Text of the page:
Author(s): Hall AG, Tilby MJ
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Abstract Although the alkylating agents were amongst the first non-hormonal compounds to be shown to be active against malignant cells they still rank as some of the most valuable cytotoxic drugs available for the treatment of patients with leukaemia and lymphoma. Melphalan, chlorambucil, busulfan, cyclophosphamide, ifosfamide and the nitrosoureas are all members of this class of drug, which are believed to exert their cytotoxic effects through the covalent linkage of alkyl groups to DNA. In the first report describing the use of alkylating agents in clinical practice the problem of drug resistance was recognised. In spite of this there is still comparatively little known about the mechanisms underlying the development of resistance as it occurs in patients. Studies using animal models and cell lines have suggested that both cellular and extracellular factors may be involved, but the precise relevance of these to the clinical setting is unclear. A greater understanding of the mode of action and mechanisms of resistance to alkylating agents should enable the development of modulators capable of the restoration of sensitivity to resistant cells, and the more effective use of these well established drugs.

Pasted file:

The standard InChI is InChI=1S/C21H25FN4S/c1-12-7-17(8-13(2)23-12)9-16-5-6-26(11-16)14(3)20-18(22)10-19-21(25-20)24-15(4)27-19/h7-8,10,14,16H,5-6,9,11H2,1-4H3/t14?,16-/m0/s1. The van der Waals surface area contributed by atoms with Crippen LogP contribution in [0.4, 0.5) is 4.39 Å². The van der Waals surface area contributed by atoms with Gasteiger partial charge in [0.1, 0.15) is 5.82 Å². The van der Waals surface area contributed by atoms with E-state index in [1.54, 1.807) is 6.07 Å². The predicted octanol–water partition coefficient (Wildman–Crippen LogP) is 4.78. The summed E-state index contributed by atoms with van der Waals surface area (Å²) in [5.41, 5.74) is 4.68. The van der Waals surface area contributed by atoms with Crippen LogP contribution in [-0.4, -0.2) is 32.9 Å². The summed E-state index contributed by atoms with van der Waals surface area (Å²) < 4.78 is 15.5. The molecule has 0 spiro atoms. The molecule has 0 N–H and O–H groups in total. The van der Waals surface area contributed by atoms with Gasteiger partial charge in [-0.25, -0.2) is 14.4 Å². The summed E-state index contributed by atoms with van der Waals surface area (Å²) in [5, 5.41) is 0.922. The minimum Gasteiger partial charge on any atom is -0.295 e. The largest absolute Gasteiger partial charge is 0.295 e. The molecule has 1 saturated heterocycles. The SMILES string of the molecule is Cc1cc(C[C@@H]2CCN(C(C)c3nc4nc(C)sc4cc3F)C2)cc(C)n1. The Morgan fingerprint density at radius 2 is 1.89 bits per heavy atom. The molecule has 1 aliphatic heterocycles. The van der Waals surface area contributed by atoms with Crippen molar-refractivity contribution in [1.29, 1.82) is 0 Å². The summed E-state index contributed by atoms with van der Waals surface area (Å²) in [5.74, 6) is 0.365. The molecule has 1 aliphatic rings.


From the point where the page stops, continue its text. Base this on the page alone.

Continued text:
This article was published in Blood Rev
and referenced in Medicinal Chemistry